October Webcast: Physical, Chemical, and Biological Impacts of Manure on Soil

Animal Manure Management February 15, 2011 Print Friendly and PDF
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Application of manure to land can have benefits in addition to its value as a source of nutrients for crops. This webcast will address the additional positive impacts that manure can have on soil quality or soil tilth. Areas to be covered will include: short and long term availability of nitrogen and carbon, water holding capacity and reduction of soil erosion, bulk density, and the effects on the soil microbial community. Continuing education credit for Certified Crop Advisors (CCAs) and members of the American Registry of Professional Animal Scientists (ARPAS) have been applied for.

Presenters

Mark Risse

Mark Risse is a professor who coordinates animal waste management program at the University of Georgia. Mark also serves on the leadership team for the Livestock and Poultry Environmental Learning Center. He will be providing an overview of the science on manure impacts on soils. 706-542-9067, mrisse@engr.uga.edu.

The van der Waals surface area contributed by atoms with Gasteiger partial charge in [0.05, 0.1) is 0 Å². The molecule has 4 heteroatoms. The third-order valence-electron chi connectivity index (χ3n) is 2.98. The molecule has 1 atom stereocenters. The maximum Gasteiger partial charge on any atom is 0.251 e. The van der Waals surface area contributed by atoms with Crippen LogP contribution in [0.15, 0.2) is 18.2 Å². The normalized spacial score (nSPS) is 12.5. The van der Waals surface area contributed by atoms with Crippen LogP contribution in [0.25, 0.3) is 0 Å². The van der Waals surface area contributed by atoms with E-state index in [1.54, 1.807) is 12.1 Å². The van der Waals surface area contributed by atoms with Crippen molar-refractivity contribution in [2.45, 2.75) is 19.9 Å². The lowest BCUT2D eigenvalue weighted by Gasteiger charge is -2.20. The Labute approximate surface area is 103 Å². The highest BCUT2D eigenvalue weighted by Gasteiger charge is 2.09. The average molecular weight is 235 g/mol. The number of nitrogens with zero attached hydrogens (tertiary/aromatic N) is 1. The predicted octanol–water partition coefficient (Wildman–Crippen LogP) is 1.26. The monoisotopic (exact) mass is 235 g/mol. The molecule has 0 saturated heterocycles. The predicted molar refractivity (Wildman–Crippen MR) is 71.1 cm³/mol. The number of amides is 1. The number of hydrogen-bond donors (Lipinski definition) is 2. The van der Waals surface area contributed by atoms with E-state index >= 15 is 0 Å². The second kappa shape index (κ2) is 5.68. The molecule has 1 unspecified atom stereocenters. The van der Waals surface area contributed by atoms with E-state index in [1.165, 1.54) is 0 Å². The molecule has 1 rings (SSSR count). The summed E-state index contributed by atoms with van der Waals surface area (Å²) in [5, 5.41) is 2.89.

Craig Cogger

Craig Cogger is a soil scientist at Washington State University. His current research emphasis is in the area of organic and sustainable cropping systems. He has extensive experience with compost methods and utilization of biosolids. 253-445-4512, Cogger@wsu.edu.


Ann-Marie Fortuna

Ann-Marie Fortuna is an Assistant Professor of Soil Biology in the Department of Crop and Soil Sciences, Washington State University. Her area of research emphasis is to determine the role of organisms in plant nutrient acquisition and health, and trace the fate of pathogens and beneficial organisms in the environment. (509)335-3644, afortuna@wsu.edu.

Additional Information

Return To the September, 2008 Newsletter

  • "Ask an Expert" Feature Available on LPE Website
  • Livestock*A*Syst Risk Assessment Tool Available from Michigan State University
  • Feed Management Workshops Offered This Fall
  • Nutrient Management Planning Assistance Available for Livestock Producers

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This work is supported by the USDA National Institute of Food and Agriculture, New Technologies for Ag Extension project.